Innovations in wood products and building systems are making the material competitive with steel in larger applications, which demand long spans and tall walls. Products like mass timber are reinventing centuries-old uses of wood to address contemporary design and engineering challenges. Learn about the different types of mass timber and how each can be used.
Nail-laminated timber (NLT or nail-lam) is a century-old construction method that is undergoing a design renaissance. It can be found today in many historical buildings as well as in compelling new projects of all sizes, where its structural performance and design elegance come together to create inspiring spaces.
Download the US or Canadian Design and Construction Guide
Cross-laminated timber (CLT) is a wood panel system that is gaining in popularity in the U.S. after being widely adopted in Europe. CLT is the basis of the tall wood movement, as the material’s high strength, dimensional stability and rigidity allow it to be used in mid- and high-rise construction.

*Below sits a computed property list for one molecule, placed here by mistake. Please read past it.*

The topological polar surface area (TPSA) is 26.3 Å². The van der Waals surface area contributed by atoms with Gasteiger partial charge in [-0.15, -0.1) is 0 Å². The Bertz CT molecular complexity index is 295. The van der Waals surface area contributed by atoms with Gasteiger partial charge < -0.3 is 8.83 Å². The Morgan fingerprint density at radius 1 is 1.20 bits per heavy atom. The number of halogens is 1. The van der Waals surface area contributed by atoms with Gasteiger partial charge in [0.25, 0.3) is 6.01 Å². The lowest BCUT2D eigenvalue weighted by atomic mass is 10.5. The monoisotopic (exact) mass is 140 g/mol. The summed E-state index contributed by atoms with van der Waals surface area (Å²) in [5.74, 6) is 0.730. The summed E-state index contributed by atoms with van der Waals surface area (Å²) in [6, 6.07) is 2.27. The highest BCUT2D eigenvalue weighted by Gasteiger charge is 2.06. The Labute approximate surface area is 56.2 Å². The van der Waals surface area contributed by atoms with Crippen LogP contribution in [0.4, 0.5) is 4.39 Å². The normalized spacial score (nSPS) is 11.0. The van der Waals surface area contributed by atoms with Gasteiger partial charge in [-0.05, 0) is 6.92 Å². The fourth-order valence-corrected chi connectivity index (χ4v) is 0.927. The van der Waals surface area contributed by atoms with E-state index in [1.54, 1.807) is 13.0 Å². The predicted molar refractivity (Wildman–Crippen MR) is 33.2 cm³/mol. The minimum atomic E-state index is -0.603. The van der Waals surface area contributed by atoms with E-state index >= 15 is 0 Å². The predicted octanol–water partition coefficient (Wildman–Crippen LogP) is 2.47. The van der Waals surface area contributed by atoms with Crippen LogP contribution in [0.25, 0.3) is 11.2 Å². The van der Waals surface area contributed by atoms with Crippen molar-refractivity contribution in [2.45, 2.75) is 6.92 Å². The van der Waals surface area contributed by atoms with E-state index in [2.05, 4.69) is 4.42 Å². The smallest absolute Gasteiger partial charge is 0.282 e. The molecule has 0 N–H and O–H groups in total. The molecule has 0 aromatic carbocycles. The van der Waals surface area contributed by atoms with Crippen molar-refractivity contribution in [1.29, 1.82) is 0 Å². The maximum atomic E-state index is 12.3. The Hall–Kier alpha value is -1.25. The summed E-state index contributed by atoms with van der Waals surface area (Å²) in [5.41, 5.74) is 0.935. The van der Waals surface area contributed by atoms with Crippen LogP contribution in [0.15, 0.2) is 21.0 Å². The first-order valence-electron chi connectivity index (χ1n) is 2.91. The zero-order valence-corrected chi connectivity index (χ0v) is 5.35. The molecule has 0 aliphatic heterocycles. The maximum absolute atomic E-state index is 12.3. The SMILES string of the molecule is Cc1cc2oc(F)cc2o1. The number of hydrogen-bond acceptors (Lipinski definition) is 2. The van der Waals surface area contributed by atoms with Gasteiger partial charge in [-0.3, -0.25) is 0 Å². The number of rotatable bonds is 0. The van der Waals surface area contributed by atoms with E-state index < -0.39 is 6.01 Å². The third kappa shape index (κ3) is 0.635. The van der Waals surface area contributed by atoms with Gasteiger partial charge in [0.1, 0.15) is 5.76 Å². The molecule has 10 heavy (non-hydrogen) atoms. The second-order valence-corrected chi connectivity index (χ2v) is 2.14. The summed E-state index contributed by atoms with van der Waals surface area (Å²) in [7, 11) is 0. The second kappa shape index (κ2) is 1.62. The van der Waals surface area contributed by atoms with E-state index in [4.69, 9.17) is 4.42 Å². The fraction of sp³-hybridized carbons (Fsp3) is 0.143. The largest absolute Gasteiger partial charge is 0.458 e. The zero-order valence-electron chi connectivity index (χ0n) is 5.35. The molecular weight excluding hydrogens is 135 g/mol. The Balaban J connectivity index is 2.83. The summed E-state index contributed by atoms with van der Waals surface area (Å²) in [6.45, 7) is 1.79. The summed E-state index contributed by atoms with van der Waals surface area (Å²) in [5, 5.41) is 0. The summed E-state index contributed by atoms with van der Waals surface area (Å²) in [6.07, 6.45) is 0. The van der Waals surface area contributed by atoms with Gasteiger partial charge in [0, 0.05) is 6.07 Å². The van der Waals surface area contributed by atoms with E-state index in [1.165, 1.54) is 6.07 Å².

Download the CLT Handbook
Dowel-laminated timber (DLT) is common in Europe and is gaining traction in the U.S. for its ease of use with computer-controlled (CNC) machinery—such as lathes, routers and mills—and its all-wood composition. DLT is similar to nail-laminated timber (NLT). Instead of nails or screws, however, DLT uses wood dowels to join laminations.
Glue-laminated timber (glulam) is a structural engineered wood element commonly used for beams and columns in residential and commercial applications. Glulam is a highly visible form of mass timber in contemporary projects, with long spans framing signature designs that have been left exposed to take advantage of wood’s natural aesthetic.